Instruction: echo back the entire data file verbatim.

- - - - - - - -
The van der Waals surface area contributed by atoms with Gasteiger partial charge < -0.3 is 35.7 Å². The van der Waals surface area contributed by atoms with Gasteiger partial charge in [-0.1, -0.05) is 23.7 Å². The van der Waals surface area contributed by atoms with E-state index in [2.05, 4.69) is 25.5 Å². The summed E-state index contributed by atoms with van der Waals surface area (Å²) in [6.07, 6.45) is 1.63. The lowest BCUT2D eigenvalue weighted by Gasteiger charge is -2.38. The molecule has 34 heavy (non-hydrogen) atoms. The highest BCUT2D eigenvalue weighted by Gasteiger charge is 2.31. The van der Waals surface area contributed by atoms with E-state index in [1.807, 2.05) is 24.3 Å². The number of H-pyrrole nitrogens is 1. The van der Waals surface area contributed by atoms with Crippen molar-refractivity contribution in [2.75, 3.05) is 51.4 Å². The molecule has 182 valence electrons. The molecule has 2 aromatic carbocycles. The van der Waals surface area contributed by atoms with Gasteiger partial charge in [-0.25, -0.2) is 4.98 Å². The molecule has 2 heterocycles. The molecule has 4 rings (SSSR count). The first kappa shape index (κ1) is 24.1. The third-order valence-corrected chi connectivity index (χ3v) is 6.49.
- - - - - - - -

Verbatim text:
The van der Waals surface area contributed by atoms with Gasteiger partial charge < -0.3 is 35.7 Å². The van der Waals surface area contributed by atoms with Gasteiger partial charge in [-0.1, -0.05) is 23.7 Å². The van der Waals surface area contributed by atoms with E-state index in [2.05, 4.69) is 25.5 Å². The summed E-state index contributed by atoms with van der Waals surface area (Å²) in [6.07, 6.45) is 1.63. The lowest BCUT2D eigenvalue weighted by Gasteiger charge is -2.38. The molecule has 34 heavy (non-hydrogen) atoms. The highest BCUT2D eigenvalue weighted by Gasteiger charge is 2.31. The van der Waals surface area contributed by atoms with E-state index in [1.807, 2.05) is 24.3 Å². The number of H-pyrrole nitrogens is 1. The van der Waals surface area contributed by atoms with Crippen molar-refractivity contribution in [2.75, 3.05) is 51.4 Å². The molecule has 182 valence electrons. The molecule has 2 aromatic carbocycles. The van der Waals surface area contributed by atoms with Gasteiger partial charge in [-0.25, -0.2) is 4.98 Å². The molecule has 2 heterocycles. The molecule has 4 rings (SSSR count). The first kappa shape index (κ1) is 24.1. The third-order valence-corrected chi connectivity index (χ3v) is 6.49.